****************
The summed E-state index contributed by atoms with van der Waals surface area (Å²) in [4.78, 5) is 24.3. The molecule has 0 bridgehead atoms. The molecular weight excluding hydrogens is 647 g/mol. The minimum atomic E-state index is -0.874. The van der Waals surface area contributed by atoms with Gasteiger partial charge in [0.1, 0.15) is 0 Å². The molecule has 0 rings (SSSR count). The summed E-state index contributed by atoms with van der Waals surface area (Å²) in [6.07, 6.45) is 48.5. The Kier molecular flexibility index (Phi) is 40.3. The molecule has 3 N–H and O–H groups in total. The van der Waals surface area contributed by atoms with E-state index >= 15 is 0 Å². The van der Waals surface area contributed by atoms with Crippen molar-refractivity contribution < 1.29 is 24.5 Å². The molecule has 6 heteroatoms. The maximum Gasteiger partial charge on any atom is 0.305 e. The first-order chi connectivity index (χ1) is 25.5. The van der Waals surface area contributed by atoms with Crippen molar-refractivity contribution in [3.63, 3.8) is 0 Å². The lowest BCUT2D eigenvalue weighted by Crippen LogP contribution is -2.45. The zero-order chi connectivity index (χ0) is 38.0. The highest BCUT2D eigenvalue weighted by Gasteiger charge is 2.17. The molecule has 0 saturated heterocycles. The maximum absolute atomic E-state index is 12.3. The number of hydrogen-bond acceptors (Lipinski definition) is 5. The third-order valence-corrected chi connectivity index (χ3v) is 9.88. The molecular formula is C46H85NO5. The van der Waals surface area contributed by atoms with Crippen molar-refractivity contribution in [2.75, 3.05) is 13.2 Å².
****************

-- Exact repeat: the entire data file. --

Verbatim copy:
The summed E-state index contributed by atoms with van der Waals surface area (Å²) in [4.78, 5) is 24.3. The molecule has 0 bridgehead atoms. The molecular weight excluding hydrogens is 647 g/mol. The minimum atomic E-state index is -0.874. The van der Waals surface area contributed by atoms with Gasteiger partial charge in [0.1, 0.15) is 0 Å². The molecule has 0 rings (SSSR count). The summed E-state index contributed by atoms with van der Waals surface area (Å²) in [6.07, 6.45) is 48.5. The Kier molecular flexibility index (Phi) is 40.3. The molecule has 3 N–H and O–H groups in total. The van der Waals surface area contributed by atoms with E-state index >= 15 is 0 Å². The van der Waals surface area contributed by atoms with Crippen molar-refractivity contribution < 1.29 is 24.5 Å². The molecule has 6 heteroatoms. The maximum Gasteiger partial charge on any atom is 0.305 e. The first-order chi connectivity index (χ1) is 25.5. The van der Waals surface area contributed by atoms with Crippen molar-refractivity contribution in [3.63, 3.8) is 0 Å². The lowest BCUT2D eigenvalue weighted by Crippen LogP contribution is -2.45. The zero-order chi connectivity index (χ0) is 38.0. The highest BCUT2D eigenvalue weighted by Gasteiger charge is 2.17. The molecule has 0 saturated heterocycles. The maximum absolute atomic E-state index is 12.3. The number of hydrogen-bond acceptors (Lipinski definition) is 5. The third-order valence-corrected chi connectivity index (χ3v) is 9.88. The molecular formula is C46H85NO5. The van der Waals surface area contributed by atoms with Crippen molar-refractivity contribution in [2.75, 3.05) is 13.2 Å².